When you encounter issues with your Subaru’s electronic parking brake (EPB), it helps to know how to diagnose and fix the problem. Here’s a friendly guide to help you through the process.

First, you’ll want to find out if there’s an issue with your EPB. To do this, turn on your car and apply the handbrake. If you notice the EPB light is blinking or not turning off, there might be a problem. To further investigate, you can use an appropriate scanner, such as the Subaru Select Monitor or Select III Subaru Scanner, to read any trouble codes.

Once you’ve retrieved the relevant codes, it’ll be easier to pinpoint the problem. Common issues may include a malfunctioning brake pedal switch, a blown fuse, or a problem with the EPB adjuster.

If you find that your Subaru Outback parking brake will not disengage, first check if the brake pedal switch is working correctly. You can do this by pressing the brake pedal and checking if the brake lights turn on. If they don’t, replace the brake pedal switch.

Should you come across a stuck EPB on a Subaru Legacy, check if there’s a problem with the ATE (Automatic Test Equipment). The ATE ensures that the EPB actuator assembly performs an automatic calibration when turning the ignition on. If the ATE is faulty, consider replacing the entire EPB actuator assembly.

In case the issue persists, you can try a reset to fix your EPB. Switch off the engine, and then remove the parking brake fuse from your vehicle’s fuse box. Start the engine, and then wait for a few seconds before replacing the fuse. After turning off the engine again, wait for around 30 seconds before starting your car. Apply and release the handbrake a few times to see if it now responds correctly.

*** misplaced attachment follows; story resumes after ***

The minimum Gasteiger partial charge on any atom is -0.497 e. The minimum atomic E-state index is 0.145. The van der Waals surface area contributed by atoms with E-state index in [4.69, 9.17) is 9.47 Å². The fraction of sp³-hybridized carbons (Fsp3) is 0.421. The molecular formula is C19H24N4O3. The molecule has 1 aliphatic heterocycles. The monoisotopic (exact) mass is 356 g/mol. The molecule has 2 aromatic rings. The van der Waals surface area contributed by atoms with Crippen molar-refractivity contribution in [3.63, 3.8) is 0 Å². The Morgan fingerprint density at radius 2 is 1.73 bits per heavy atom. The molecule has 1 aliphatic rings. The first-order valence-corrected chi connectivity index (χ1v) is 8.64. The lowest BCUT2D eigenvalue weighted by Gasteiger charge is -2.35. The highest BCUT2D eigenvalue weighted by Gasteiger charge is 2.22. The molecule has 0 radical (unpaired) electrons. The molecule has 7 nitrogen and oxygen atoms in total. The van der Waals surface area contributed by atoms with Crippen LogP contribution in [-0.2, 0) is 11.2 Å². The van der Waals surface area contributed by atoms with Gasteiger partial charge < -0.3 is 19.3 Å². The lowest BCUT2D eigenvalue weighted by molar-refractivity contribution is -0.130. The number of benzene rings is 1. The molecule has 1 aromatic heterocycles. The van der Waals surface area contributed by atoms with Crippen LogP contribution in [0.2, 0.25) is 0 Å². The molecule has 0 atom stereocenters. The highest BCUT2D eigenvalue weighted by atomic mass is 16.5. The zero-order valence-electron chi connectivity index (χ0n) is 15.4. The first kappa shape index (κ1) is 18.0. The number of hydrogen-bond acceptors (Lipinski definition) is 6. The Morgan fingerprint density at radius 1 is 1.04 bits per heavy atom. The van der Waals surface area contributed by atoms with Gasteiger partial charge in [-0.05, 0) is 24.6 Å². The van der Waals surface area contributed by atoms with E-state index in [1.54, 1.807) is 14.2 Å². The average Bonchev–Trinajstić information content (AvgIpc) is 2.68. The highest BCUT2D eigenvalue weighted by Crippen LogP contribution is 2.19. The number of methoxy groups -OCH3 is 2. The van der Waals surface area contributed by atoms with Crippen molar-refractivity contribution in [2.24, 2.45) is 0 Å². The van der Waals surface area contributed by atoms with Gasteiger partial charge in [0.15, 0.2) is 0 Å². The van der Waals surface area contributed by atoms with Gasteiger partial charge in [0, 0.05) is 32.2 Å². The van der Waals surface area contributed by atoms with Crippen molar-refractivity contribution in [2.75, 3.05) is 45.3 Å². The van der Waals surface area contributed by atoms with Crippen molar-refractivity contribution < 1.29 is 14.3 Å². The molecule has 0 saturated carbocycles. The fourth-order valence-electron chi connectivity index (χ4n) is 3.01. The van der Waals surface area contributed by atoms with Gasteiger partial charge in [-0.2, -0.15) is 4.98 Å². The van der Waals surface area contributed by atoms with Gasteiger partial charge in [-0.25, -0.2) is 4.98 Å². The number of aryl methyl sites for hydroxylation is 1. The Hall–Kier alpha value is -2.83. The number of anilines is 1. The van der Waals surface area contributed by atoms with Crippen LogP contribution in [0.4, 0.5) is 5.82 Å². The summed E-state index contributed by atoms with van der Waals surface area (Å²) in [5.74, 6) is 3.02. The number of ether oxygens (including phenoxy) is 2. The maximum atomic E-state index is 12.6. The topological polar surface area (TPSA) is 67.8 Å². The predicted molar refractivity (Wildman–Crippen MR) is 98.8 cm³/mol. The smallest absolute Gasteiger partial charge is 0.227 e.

Remember to always address EPB issues promptly to ensure optimal safety and performance. If you’re not confident in diagnosing and fixing your Subaru’s electronic parking brake problems yourself, consult a professional mechanic to get the job done right.

Recalls and Issues Specific to Subaru Models

Subaru Outback

The Subaru Outback has experienced some issues related to the electronic parking brake system. Some owners have reported that the Subaru electronic parking brake warning light may come on, which could indicate a problem with the parking brake. In some cases, the Subaru Outback parking brake will not disengage properly, which can be a significant concern for drivers.

In response to these issues, there has been a recall affecting 2010-2014 Subaru Outback models with manual transmissions. If your Subaru Outback is affected by this recall, it’s essential to have the issue addressed by a qualified technician as soon as possible.

Subaru Legacy

Similar to the Outback, the Subaru Legacy has also faced issues with its electronic parking brake system, leading to a recall for certain 2010-2014 Legacy models with manual transmissions. The electronic parking brake may fail, increasing the risk of a vehicle rollaway and potential accidents.

If you are a Legacy owner, it is crucial to check whether your car is included in this recall and have the problem resolved promptly by a professional technician.

Right-Hand Drive Models

For Subaru owners in countries like Australia, where right-hand drive models are prevalent, the electronic parking brake issues mentioned above may still be applicable. Although specific information on right-hand drive recalls is not readily available, it is essential for owners to be aware of potential problems with their vehicle’s electronic parking brake system.


In the end, resetting your Subaru’s electronic parking brake can be accomplished using a diagnostic tool. Just follow the proper procedure, and you’ll be good to go. Always ensure that you use a reliable source for guidance and stay up-to-date on any software updates required for a smooth experience with your car’s electronic systems. Happy driving!

  • Eric Williams

    I'm the founder of Daily Car Tips. I wrote articles in the automotive industry for more than 10 years, published in USA and Europe. I love sharing my knowledge and insights with fellow enthusiasts. Join me on this journey as we explore the exciting world of cars together!